Friday. 15/2/2019

The Monocle Minute

Image: Getty Images

Brexit

Let the right ones in

A no-deal Brexit would see Switzerland limit its intake of UK workers and could encourage companies to hire English speakers from elsewhere.

Another day, another Brexit complication. The prospect of a no-deal Brexit has led the Swiss to announce that, in the event of a “disorderly” divorce, a quota will come into effect for UK citizens seeking to work in Switzerland. The current Swiss-EU pact that allows free movement would cease to apply to UK nationals. Instead, 3,500 permits would be granted between 30 March and the end of this year. About 4,000 UK nationals emigrate to Switzerland per year, according to Cenni Najy, a political analyst at Swiss think-tank Foraus, but he worries that they would be treated as “second-rank” citizens under the new rules. “There are many multinational companies here – Ralph Lauren, Nestlé, Google – that rely on highly qualified native English speakers,” he says. “We will find them elsewhere: in Ireland, for example.”

Image: Getty Images

Transport

Tunnel vision

Ontario’s premier is offering the province’s coffers to Toronto’s subway system – but there’s something he’ll want in return.

Doug Ford, Ontario’s populist premier, is meddling in Toronto’s affairs again. Earlier this week the province began talks to take over the operation of Toronto’s subway system, which has long been run by the city. Ford (pictured) claims the province’s deep pockets will accelerate the subway’s expansion – but it will also give him the power to determine where new subway lines are built. He’s championed extending the subway into the suburbs, one of his political strongholds, despite projections that these lines would be among the least-travelled in the city and cost billions. What Toronto really needs is a downtown relief line for its booming city centre. If Ford is serious about improving transit he should simply increase funding and allow Toronto to determine its own future.

Image: Alamy

Business

Political animal

Japan is trying to think of new ways to sell whale meat – but does anyone want to eat it?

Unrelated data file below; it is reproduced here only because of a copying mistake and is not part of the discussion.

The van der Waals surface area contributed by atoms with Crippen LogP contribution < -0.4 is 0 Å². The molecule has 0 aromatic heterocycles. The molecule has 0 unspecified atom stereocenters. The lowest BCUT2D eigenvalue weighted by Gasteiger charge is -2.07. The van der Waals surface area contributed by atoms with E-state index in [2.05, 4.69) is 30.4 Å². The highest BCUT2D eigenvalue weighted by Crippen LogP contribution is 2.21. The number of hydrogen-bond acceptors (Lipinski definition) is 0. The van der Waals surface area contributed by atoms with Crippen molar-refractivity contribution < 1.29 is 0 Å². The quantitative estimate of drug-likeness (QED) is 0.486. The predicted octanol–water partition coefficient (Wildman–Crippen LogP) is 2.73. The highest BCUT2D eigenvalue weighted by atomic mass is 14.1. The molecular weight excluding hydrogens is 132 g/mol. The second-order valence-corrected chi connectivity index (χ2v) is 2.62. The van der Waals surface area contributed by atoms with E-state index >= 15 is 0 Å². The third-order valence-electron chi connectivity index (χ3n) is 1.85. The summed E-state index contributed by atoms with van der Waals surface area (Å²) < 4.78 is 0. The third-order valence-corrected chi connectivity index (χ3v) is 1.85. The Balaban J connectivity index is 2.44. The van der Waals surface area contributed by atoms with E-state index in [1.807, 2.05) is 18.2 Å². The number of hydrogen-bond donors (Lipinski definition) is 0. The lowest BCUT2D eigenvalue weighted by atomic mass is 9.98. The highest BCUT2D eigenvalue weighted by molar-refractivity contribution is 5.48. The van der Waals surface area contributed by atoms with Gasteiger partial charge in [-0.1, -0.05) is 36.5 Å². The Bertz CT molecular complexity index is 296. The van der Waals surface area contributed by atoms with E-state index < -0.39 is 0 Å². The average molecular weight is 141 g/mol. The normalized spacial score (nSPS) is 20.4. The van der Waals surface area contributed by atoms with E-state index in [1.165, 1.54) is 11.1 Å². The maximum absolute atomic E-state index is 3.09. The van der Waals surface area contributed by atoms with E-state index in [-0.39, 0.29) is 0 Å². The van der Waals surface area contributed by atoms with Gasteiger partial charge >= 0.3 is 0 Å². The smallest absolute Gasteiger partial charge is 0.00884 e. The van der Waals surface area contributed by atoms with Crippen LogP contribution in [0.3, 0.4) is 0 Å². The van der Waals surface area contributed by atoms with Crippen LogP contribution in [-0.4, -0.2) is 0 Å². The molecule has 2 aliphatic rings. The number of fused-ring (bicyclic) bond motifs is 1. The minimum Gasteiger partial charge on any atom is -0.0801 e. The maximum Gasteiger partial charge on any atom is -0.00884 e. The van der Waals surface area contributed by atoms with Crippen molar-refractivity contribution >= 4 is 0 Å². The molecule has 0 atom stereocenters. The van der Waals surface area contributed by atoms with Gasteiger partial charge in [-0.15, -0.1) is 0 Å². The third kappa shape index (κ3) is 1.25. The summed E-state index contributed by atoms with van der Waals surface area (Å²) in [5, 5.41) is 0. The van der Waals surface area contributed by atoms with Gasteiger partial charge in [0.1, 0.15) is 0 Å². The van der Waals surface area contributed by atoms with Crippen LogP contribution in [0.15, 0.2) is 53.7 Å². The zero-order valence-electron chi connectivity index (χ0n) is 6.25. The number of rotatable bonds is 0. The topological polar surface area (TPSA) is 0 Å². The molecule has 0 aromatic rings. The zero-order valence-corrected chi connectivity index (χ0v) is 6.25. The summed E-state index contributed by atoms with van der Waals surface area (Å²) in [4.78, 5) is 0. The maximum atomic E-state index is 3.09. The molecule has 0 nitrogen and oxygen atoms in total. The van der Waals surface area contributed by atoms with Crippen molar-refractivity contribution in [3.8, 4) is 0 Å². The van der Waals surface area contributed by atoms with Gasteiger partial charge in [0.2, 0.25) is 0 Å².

At the end of last year Japan dismayed conservationists by withdrawing from the International Whaling Commission in an effort to revive its commercial whaling industry. Though Japanese boats are now at liberty to spear mammals on the high seas, the industry faces a problem: a lack of demand. The government-funded Institute of Cetacean Research, which is in charge of distributing the commercial catch, wants to make whale meat more appealing by partnering with Norwegian whalers Myklebust Hvalprodukter. The plan? To leverage Norwegian expertise in producing sausages, steaks, health supplements and dog treats. Will the idea sink or swim?

Geopolitics

Communication breakdown

A spat between the US and China over mobile networks could prompt a bad reception at the Munich Security Conference.

Speakers including Angela Merkel and Russian foreign minister Sergey Lavrov gather in Bavaria today for the start of the 55th annual Munich Security Conference. The event is no stranger to fiery clashes between heads of state; this year all eyes will be on China and the US, whose delegations are expected to lock horns over America’s campaign to exclude Chinese companies from the construction of Europe’s 5G mobile networks. “With Mike Pence attending instead of Donald Trump, it’s possible that things might be less inflammatory,” says Ulrike Franke, policy fellow at the European Council on Foreign Relations. “The best outcome would be a continuation of the current situation and a reaffirmation of transatlantic relations.”

Will Spain see its third prime minister in a year?

The Foreign Desk: Explainer

Spain’s government has hit a dead end on its budget reforms, meaning a snap election looks all but certain. Will this help secure a fresh mandate for PM Pedro Sánchez or will it create less stability in the already fractured parliament?

Creative Mallorca

Palma has kept its charm for young creatives despite its tourist-trodden streets. We meet the people keeping this city alive.

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